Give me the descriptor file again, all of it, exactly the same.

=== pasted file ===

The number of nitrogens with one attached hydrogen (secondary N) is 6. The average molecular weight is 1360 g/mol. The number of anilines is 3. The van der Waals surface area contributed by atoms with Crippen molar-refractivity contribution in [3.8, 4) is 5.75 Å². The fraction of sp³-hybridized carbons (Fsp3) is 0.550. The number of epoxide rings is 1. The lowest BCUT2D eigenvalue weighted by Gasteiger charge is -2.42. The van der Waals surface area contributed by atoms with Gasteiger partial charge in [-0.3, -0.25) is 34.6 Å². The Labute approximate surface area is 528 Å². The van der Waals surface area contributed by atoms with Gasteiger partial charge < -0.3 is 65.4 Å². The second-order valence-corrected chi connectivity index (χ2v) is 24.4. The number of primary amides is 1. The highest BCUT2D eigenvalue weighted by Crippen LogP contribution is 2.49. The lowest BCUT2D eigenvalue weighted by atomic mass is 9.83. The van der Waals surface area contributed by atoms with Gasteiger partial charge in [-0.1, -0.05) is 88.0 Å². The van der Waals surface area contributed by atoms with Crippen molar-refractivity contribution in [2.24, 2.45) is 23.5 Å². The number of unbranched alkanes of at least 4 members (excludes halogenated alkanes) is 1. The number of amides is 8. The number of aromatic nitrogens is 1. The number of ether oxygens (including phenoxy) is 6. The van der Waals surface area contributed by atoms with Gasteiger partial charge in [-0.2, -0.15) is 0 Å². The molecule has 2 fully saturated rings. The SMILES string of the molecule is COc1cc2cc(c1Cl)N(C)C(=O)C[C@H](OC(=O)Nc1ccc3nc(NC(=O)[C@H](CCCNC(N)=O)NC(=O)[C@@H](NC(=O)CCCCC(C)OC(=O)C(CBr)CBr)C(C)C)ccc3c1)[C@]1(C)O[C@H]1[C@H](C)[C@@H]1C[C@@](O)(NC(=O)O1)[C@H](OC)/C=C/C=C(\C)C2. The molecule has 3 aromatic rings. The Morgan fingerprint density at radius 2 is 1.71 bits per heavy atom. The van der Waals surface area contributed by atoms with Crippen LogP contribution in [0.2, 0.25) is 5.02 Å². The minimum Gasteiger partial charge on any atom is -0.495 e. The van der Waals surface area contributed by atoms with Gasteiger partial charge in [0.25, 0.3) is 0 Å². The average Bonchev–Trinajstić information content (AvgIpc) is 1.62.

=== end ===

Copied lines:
The number of nitrogens with one attached hydrogen (secondary N) is 6. The average molecular weight is 1360 g/mol. The number of anilines is 3. The van der Waals surface area contributed by atoms with Crippen molar-refractivity contribution in [3.8, 4) is 5.75 Å². The fraction of sp³-hybridized carbons (Fsp3) is 0.550. The number of epoxide rings is 1. The lowest BCUT2D eigenvalue weighted by Gasteiger charge is -2.42. The van der Waals surface area contributed by atoms with Gasteiger partial charge in [-0.3, -0.25) is 34.6 Å². The Labute approximate surface area is 528 Å². The van der Waals surface area contributed by atoms with Gasteiger partial charge < -0.3 is 65.4 Å². The second-order valence-corrected chi connectivity index (χ2v) is 24.4. The number of primary amides is 1. The highest BCUT2D eigenvalue weighted by Crippen LogP contribution is 2.49. The lowest BCUT2D eigenvalue weighted by atomic mass is 9.83. The van der Waals surface area contributed by atoms with Gasteiger partial charge in [-0.1, -0.05) is 88.0 Å². The van der Waals surface area contributed by atoms with Crippen molar-refractivity contribution in [2.24, 2.45) is 23.5 Å². The number of unbranched alkanes of at least 4 members (excludes halogenated alkanes) is 1. The number of amides is 8. The number of aromatic nitrogens is 1. The number of ether oxygens (including phenoxy) is 6. The van der Waals surface area contributed by atoms with Gasteiger partial charge in [-0.2, -0.15) is 0 Å². The molecule has 2 fully saturated rings. The SMILES string of the molecule is COc1cc2cc(c1Cl)N(C)C(=O)C[C@H](OC(=O)Nc1ccc3nc(NC(=O)[C@H](CCCNC(N)=O)NC(=O)[C@@H](NC(=O)CCCCC(C)OC(=O)C(CBr)CBr)C(C)C)ccc3c1)[C@]1(C)O[C@H]1[C@H](C)[C@@H]1C[C@@](O)(NC(=O)O1)[C@H](OC)/C=C/C=C(\C)C2. The molecule has 3 aromatic rings. The Morgan fingerprint density at radius 2 is 1.71 bits per heavy atom. The van der Waals surface area contributed by atoms with Crippen LogP contribution in [0.2, 0.25) is 5.02 Å². The minimum Gasteiger partial charge on any atom is -0.495 e. The van der Waals surface area contributed by atoms with Gasteiger partial charge in [0.25, 0.3) is 0 Å². The average Bonchev–Trinajstić information content (AvgIpc) is 1.62.